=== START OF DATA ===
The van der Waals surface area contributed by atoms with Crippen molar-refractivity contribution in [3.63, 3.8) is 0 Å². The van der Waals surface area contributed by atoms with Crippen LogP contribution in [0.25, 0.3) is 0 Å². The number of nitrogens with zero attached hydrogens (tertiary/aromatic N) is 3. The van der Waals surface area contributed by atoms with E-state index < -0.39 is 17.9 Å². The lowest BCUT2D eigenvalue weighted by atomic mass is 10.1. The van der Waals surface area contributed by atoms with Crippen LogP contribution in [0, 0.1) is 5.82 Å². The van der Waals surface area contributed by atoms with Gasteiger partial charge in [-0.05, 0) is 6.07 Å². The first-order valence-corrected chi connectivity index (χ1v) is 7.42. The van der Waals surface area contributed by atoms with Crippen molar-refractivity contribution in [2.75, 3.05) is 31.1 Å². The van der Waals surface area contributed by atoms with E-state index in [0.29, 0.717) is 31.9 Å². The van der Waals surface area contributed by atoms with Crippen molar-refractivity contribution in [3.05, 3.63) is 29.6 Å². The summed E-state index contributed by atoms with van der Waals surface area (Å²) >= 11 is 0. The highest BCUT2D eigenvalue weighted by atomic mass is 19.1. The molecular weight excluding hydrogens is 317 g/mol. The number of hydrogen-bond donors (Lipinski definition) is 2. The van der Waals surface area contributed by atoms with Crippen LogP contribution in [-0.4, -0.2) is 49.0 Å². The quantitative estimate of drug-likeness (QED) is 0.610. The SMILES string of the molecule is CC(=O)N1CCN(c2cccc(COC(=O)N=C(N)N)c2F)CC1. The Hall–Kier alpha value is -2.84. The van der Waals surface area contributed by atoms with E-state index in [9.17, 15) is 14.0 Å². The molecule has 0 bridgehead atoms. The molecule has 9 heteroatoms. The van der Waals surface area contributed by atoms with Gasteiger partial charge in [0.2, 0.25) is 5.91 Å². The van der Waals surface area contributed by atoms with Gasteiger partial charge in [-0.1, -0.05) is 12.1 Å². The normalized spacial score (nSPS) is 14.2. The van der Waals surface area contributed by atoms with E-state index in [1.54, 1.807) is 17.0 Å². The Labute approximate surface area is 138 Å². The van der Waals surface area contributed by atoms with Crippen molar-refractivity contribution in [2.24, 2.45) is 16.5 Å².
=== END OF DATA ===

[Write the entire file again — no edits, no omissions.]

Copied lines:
The van der Waals surface area contributed by atoms with Crippen molar-refractivity contribution in [3.63, 3.8) is 0 Å². The van der Waals surface area contributed by atoms with Crippen LogP contribution in [0.25, 0.3) is 0 Å². The number of nitrogens with zero attached hydrogens (tertiary/aromatic N) is 3. The van der Waals surface area contributed by atoms with E-state index < -0.39 is 17.9 Å². The lowest BCUT2D eigenvalue weighted by atomic mass is 10.1. The van der Waals surface area contributed by atoms with Crippen LogP contribution in [0, 0.1) is 5.82 Å². The van der Waals surface area contributed by atoms with Gasteiger partial charge in [-0.05, 0) is 6.07 Å². The first-order valence-corrected chi connectivity index (χ1v) is 7.42. The van der Waals surface area contributed by atoms with Crippen molar-refractivity contribution in [2.75, 3.05) is 31.1 Å². The van der Waals surface area contributed by atoms with E-state index in [0.29, 0.717) is 31.9 Å². The van der Waals surface area contributed by atoms with Crippen molar-refractivity contribution in [3.05, 3.63) is 29.6 Å². The summed E-state index contributed by atoms with van der Waals surface area (Å²) >= 11 is 0. The highest BCUT2D eigenvalue weighted by atomic mass is 19.1. The molecular weight excluding hydrogens is 317 g/mol. The number of hydrogen-bond donors (Lipinski definition) is 2. The van der Waals surface area contributed by atoms with Crippen LogP contribution in [-0.4, -0.2) is 49.0 Å². The quantitative estimate of drug-likeness (QED) is 0.610. The SMILES string of the molecule is CC(=O)N1CCN(c2cccc(COC(=O)N=C(N)N)c2F)CC1. The Hall–Kier alpha value is -2.84. The van der Waals surface area contributed by atoms with E-state index in [9.17, 15) is 14.0 Å². The molecule has 0 bridgehead atoms. The molecule has 9 heteroatoms. The van der Waals surface area contributed by atoms with Gasteiger partial charge in [0.2, 0.25) is 5.91 Å². The van der Waals surface area contributed by atoms with Gasteiger partial charge in [-0.1, -0.05) is 12.1 Å². The normalized spacial score (nSPS) is 14.2. The van der Waals surface area contributed by atoms with E-state index in [1.54, 1.807) is 17.0 Å². The Labute approximate surface area is 138 Å². The van der Waals surface area contributed by atoms with Crippen molar-refractivity contribution in [2.24, 2.45) is 16.5 Å².